I was supposed to write about something else today, but ever since leaving the annual Kingdom Advisors conference, what I experienced there has been heavy on my heart.
Kingdom Advisors is a membership community of Christian professionals mainly within the finance industry. And it held the “Redeeming Money” conference this year.
Many different Christian-based organizations were there as an opportunity to network and connect, including Compass – finances God’s way. We knew this conference was a great place to share about our Charting Your Legacy financial discipleship study for them and their clients who have excess. The best part of it is the aspect our founder, Howard Dayton, calls “Finishing Well.”
I knew I’d come away with more investing knowledge than I had gone there with. And I did. Only, the takeaways I made mental (and written) notes about had everything to do with a different kind of investing…
The world always has its eye on the major stock markets. The New York Stock Exchange, Tokyo Stock Exchange, Nasdaq, London Stock Exchange. And with what’s going on in the world, financial advisors and other experts have all kinds of advice to share to weather the volatility: “buy on the dip,” “hedge with precious metals,” “avoid these five stocks,” readjust your portfolio allocation.” But the best advice I heard at Redeeming Money was to invest in the Kingdom.
Yes, the Bible says plenty about investing. Spread among seven or eight (Ecclesiastes 11:2); steady plodding brings prosperity (Proverbs 21:5); seek counsel (Proverbs 15:22). The Lord wants us to be productive and make a return using all of the resources He has given us. And investing is one way to do so. But more importantly, He wants us to use what we’ve been given to fund the Great Commission.
At the Compass booth, I was talking with Ken Battles, who serves as an executive director for Compass, when one man walked up to us and simply asked for prayer. He said he didn’t know what to do but asked God to show him whom to pray with, because he didn’t want to do it alone. So, for the next few moments, we laid hands on him and prayed for and with him.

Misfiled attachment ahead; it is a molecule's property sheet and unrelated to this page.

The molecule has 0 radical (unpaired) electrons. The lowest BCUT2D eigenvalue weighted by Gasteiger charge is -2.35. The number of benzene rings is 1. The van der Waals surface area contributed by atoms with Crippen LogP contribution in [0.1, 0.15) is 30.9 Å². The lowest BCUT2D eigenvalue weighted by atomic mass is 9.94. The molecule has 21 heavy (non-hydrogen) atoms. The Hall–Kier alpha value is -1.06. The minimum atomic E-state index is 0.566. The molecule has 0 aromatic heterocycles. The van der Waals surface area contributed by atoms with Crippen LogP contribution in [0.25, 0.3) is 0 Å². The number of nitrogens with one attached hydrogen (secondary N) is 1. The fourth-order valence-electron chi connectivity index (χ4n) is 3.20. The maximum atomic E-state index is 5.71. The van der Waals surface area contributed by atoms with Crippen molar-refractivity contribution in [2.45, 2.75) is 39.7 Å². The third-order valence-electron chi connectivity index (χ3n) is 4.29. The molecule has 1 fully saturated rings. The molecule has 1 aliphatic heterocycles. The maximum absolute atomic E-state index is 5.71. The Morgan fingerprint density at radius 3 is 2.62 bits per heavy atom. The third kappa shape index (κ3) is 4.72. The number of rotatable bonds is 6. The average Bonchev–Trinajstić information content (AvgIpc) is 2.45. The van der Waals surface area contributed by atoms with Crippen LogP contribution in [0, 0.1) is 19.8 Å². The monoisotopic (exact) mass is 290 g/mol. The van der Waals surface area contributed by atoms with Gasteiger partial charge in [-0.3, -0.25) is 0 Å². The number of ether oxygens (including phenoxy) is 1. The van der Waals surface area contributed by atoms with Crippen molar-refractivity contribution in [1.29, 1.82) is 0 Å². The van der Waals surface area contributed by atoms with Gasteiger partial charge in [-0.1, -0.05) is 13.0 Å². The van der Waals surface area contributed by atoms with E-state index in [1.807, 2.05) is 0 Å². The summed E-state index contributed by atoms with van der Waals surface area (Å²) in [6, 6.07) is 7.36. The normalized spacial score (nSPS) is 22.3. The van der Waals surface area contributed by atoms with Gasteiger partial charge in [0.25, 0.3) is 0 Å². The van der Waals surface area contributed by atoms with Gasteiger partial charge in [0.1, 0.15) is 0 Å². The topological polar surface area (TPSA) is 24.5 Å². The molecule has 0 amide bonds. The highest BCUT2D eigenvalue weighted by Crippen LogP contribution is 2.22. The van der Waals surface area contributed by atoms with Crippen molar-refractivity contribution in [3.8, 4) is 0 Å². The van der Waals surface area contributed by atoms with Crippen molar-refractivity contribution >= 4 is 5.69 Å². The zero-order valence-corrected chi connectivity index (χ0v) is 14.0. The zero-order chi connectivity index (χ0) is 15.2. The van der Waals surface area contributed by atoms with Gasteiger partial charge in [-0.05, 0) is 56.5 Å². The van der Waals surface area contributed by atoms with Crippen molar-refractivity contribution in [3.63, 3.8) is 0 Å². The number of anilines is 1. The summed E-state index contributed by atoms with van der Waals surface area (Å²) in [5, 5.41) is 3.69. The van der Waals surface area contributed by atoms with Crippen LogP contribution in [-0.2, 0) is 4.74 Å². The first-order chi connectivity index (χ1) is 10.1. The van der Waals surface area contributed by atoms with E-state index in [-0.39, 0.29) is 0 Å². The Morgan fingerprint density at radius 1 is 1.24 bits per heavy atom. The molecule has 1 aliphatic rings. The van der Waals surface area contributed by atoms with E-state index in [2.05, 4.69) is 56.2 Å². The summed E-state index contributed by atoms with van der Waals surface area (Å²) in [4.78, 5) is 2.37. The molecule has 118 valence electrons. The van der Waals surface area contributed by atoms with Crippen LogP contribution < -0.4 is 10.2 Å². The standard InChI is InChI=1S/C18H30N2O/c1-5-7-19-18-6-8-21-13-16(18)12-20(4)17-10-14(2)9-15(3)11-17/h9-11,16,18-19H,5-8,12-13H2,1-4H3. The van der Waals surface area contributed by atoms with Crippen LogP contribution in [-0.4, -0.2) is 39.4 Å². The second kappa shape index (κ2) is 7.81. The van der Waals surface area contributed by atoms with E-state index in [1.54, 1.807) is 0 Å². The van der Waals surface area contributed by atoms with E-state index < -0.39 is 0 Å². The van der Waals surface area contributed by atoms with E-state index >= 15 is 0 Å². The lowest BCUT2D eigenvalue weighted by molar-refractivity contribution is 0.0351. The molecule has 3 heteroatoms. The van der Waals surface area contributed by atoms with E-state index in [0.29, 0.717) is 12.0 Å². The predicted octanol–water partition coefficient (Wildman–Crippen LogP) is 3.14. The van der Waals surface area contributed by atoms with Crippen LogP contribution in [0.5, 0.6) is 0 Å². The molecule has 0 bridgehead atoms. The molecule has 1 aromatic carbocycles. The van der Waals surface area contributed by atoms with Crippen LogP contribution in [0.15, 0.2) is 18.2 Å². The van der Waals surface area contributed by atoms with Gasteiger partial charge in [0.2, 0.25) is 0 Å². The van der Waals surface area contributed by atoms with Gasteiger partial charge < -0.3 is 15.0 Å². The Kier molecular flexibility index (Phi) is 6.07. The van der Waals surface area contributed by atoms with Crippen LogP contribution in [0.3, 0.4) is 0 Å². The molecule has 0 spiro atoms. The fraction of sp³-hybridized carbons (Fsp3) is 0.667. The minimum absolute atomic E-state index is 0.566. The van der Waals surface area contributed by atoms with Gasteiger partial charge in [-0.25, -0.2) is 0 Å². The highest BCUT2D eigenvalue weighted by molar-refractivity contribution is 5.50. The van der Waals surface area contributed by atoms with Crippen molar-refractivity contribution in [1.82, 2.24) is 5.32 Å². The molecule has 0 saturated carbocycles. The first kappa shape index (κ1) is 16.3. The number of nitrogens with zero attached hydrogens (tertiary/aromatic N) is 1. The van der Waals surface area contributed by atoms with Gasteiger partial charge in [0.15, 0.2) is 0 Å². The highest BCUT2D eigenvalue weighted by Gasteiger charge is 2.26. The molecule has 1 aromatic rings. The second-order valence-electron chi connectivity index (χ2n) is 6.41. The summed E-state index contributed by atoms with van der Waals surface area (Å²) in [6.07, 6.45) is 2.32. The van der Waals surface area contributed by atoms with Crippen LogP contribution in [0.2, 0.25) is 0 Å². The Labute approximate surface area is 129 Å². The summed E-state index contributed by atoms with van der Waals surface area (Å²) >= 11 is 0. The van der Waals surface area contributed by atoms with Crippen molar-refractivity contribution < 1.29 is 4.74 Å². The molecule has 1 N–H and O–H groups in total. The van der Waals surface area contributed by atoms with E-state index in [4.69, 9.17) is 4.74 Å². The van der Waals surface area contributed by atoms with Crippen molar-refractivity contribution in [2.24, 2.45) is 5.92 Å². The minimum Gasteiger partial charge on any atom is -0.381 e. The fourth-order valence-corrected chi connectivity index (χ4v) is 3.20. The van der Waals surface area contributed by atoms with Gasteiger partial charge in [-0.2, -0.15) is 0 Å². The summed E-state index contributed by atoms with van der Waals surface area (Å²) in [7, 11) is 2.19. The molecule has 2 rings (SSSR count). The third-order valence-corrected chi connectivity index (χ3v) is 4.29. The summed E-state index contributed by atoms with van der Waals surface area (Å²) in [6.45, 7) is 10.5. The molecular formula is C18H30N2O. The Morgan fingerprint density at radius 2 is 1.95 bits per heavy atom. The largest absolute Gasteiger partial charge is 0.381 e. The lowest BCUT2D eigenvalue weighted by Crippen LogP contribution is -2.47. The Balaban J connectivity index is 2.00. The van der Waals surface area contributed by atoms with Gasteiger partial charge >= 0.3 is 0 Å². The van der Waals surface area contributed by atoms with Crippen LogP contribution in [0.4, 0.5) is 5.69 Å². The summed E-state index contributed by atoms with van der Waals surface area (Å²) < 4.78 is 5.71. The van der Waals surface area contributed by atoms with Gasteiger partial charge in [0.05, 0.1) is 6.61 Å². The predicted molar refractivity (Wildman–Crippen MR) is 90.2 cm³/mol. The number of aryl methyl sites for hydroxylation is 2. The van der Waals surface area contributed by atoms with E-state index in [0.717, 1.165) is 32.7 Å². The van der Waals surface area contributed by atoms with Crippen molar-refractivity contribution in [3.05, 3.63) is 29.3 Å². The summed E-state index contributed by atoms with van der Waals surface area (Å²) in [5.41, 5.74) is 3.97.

At one of the general sessions, one of the speakers talked about fear. He said, don’t fear the future, and don’t fear what others’ perception of you will be. Why? Because no matter what, God is in control.
At another session, a speaker talked about forgiveness, of all things. She said, forgiveness isn’t based on our determination; it’s our cooperation with what Jesus Christ has already done for us. After being ridiculed, beaten, and crucified, He died for you and me… On a cross we each nailed Him to. But He chose to forgive us for what we’ve done—and for the things we’re going to do—and love us anyway.
This conference was a reminder of what’s really important in the eyes of God—and what should also be important to us as financial disciples. Pray! Pray for yourself. Pray for others. Fear not! God doesn’t take you to it, not to bring you through it. Forgive! It’s a process, to say the least. But because He forgave us, we must choose to forgive others (Mark 11:25). And sometimes, the hardest person to forgive is the person looking back in the mirror. But God forgives us when our heart is in the right place. So, He grants us the ability to forgive ourselves.
Prayer, trusting God no matter the circumstance, forgiving… Through it all, we must follow.
Because Jesus had His eye on the Kingdom, He made an investment in people… So, He prayed (Luke 9:18-20), trusted God wholeheartedly (Matthew 4:3-5), and forgave with love (Luke 23:24). These are the stories we read about in God’s Word. And I am now challenged every day on this financial discipleship journey to use all the resources I have been given, including money, to pray, trust, forgive and show others how to do the same. Because I know the return is the treasures waiting in Heaven (2 Timothy 4:8).
I want to challenge you to pray about how you can do the same.